Those Frisky Hormones and Your Sex Drive

Holy Hormones Honey! I am always floored that money is spent on research when any woman – at any age –  could have told men that our sex drive fluctuates with our changing hormones.  Why do you think women do not want to have sex for half of their cycle?  We are not the same flat-lining testosterone ‘lets have sex everyday – twice a day’ beings that men are. Women have one head not two.  Serious?

On the other hand…. the study does make a good point in showing how important hormone levels are for a healthy libido.

Hormone Levels and Sexual Motivation Among Young Women

frisky-sexApr. 25, 2013 — Feeling frisky? If so, chances are greater your estrogen level — and, perhaps, fertility — are hitting their monthly peak. If not, you’re more likely experiencing a profusion of desire-deadening progesterone, and the less fertile time in your cycle. Oh, the power of hormones.

Researchers have long suspected a correlation between hormone levels and libido, but now scientists at UC Santa Barbara, led by James Roney, a professor in the Department of Psychological and Brain Sciences, have actually demonstrated hormonal predictors for sexual desire. Their findings appear in the current issue of the journal Hormones and Behavior.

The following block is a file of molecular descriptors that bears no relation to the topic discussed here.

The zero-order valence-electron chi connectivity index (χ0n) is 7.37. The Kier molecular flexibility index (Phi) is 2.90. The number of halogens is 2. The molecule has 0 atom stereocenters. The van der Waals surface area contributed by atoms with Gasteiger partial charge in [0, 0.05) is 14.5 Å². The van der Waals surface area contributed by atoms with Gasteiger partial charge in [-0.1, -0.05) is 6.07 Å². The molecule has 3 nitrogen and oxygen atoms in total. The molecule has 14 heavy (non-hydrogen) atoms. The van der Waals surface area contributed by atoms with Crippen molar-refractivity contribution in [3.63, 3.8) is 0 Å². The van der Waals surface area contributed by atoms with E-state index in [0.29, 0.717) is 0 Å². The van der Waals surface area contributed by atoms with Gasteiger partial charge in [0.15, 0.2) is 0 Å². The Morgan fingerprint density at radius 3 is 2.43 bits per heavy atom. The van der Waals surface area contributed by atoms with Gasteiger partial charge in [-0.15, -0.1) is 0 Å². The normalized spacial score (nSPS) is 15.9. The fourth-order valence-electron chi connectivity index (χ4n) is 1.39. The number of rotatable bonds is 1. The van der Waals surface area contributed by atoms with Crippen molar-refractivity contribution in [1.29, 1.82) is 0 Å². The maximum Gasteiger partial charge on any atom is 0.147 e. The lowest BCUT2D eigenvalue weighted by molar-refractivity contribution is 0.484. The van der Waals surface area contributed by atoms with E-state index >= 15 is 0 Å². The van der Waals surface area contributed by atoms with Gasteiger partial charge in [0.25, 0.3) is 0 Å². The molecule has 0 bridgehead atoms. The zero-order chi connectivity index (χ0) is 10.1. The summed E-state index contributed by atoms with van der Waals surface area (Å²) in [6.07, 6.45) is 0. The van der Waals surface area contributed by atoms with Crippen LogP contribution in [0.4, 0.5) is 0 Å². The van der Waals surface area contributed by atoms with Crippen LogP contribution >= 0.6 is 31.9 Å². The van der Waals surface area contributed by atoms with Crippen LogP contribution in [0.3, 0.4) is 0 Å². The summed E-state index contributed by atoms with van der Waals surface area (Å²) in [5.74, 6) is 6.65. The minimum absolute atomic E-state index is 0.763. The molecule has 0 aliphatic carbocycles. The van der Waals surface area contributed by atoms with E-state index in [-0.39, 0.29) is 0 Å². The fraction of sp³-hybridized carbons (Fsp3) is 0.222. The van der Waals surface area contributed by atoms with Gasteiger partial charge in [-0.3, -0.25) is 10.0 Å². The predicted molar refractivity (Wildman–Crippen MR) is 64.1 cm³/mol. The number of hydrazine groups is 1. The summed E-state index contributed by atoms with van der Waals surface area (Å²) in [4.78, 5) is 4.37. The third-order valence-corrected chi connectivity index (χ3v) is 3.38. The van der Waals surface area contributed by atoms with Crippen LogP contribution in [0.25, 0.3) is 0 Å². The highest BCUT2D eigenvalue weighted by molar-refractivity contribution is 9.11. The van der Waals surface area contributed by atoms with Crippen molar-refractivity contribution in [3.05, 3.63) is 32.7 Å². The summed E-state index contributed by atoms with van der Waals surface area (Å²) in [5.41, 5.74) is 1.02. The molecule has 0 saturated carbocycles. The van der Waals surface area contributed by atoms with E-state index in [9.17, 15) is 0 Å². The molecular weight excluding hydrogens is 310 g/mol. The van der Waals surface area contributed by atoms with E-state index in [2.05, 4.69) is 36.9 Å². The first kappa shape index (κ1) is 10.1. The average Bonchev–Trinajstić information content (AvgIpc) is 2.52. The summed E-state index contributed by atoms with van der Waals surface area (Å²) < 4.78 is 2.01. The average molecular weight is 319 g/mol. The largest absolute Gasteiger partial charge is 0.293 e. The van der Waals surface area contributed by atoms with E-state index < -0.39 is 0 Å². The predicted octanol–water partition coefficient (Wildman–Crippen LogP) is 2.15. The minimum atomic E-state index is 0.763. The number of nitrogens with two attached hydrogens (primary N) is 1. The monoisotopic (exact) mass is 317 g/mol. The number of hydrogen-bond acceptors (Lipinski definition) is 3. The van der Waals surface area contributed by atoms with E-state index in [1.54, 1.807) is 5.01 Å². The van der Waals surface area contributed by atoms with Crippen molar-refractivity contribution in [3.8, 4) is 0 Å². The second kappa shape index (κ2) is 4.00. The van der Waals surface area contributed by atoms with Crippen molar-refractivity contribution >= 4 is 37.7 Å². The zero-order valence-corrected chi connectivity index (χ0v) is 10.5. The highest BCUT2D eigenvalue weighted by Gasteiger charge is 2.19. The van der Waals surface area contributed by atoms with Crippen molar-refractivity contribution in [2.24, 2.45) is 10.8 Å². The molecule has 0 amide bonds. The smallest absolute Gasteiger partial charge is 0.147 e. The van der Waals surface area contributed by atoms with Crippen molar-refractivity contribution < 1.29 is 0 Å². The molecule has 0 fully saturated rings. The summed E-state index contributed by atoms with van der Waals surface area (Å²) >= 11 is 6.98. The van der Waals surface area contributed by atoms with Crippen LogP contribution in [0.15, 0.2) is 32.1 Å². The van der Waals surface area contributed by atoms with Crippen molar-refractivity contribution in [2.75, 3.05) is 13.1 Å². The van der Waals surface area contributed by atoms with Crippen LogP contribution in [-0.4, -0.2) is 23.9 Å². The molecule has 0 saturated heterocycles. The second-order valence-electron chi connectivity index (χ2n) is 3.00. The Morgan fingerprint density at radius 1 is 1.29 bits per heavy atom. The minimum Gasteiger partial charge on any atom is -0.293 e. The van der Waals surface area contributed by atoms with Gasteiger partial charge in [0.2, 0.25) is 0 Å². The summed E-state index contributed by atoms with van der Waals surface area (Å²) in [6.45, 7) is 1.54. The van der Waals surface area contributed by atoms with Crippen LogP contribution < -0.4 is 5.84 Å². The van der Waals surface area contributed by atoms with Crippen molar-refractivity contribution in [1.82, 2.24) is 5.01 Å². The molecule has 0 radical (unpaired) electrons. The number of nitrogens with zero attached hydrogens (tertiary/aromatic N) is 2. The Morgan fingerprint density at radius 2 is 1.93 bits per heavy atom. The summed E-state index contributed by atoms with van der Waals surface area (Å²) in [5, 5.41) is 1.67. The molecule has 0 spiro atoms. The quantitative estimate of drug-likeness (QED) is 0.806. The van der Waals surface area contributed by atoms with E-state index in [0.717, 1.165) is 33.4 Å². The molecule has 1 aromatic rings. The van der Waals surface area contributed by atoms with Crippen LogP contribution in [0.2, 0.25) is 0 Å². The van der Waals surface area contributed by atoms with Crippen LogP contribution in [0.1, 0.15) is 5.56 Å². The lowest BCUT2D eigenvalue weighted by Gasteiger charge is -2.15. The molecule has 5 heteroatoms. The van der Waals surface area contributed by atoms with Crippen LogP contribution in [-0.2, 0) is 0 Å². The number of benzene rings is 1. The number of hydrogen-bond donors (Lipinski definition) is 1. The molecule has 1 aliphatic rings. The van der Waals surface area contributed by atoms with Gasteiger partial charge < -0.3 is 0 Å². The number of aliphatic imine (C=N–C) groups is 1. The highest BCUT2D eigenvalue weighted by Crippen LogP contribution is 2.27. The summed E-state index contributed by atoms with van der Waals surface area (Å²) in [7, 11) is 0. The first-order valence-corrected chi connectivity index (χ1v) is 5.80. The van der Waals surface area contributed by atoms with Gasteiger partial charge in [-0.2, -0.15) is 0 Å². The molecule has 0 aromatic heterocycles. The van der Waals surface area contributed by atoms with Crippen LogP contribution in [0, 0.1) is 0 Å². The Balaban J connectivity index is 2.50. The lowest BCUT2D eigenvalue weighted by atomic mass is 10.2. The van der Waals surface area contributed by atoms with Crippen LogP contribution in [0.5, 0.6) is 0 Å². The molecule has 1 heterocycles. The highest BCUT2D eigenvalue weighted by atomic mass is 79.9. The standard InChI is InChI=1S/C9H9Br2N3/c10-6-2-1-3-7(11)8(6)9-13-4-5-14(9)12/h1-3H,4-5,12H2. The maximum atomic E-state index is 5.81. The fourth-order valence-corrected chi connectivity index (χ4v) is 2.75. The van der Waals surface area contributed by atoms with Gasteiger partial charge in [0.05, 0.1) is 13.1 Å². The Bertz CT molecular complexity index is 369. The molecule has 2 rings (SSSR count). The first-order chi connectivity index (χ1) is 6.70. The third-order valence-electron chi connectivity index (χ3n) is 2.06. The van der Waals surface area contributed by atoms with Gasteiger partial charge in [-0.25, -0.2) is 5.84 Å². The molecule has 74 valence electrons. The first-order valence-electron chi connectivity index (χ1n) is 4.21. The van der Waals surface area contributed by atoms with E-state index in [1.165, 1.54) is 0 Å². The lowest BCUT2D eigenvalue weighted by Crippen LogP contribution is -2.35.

“We found two hormonal signals that had opposite effects on sexual motivation,” said Roney, the article’s lead author. “Estrogen was having a positive effect, but with a two-day lag. Progesterone was having a persistent negative effect, both for current day, day before, and two days earlier.” When hormone levels and sexual desire were factored against the menstrual cycles of test subjects — in this case, undergraduate students — the researchers saw a measurable increase in progesterone levels at the same time the subjects noted decreases in sexual motivation. Progesterone, the researchers say, is mediating this drop in desire from the fertile window to the luteal phase — the second half of the menstrual cycle.

“Progesterone acting as a potential stop signal within cycles is a novel finding in humans,” noted Roney. “We know in rhesus monkeys there is a strong negative correlation with progesterone and a positive correlation with estrogen. The patterns are actually comparable to what you see in non-human primates, but hadn’t been shown in humans.

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Author: Leslie Carol Botha

Author, publisher, radio talk show host and internationally recognized expert on women's hormone cycles. Social/political activist on Gardasil the HPV vaccine for adolescent girls. Co-author of "Understanding Your Mood, Mind and Hormone Cycle." Honorary advisory board member for the Foundation for the Study of Cycles and member of the Society for Menstrual Cycle Research.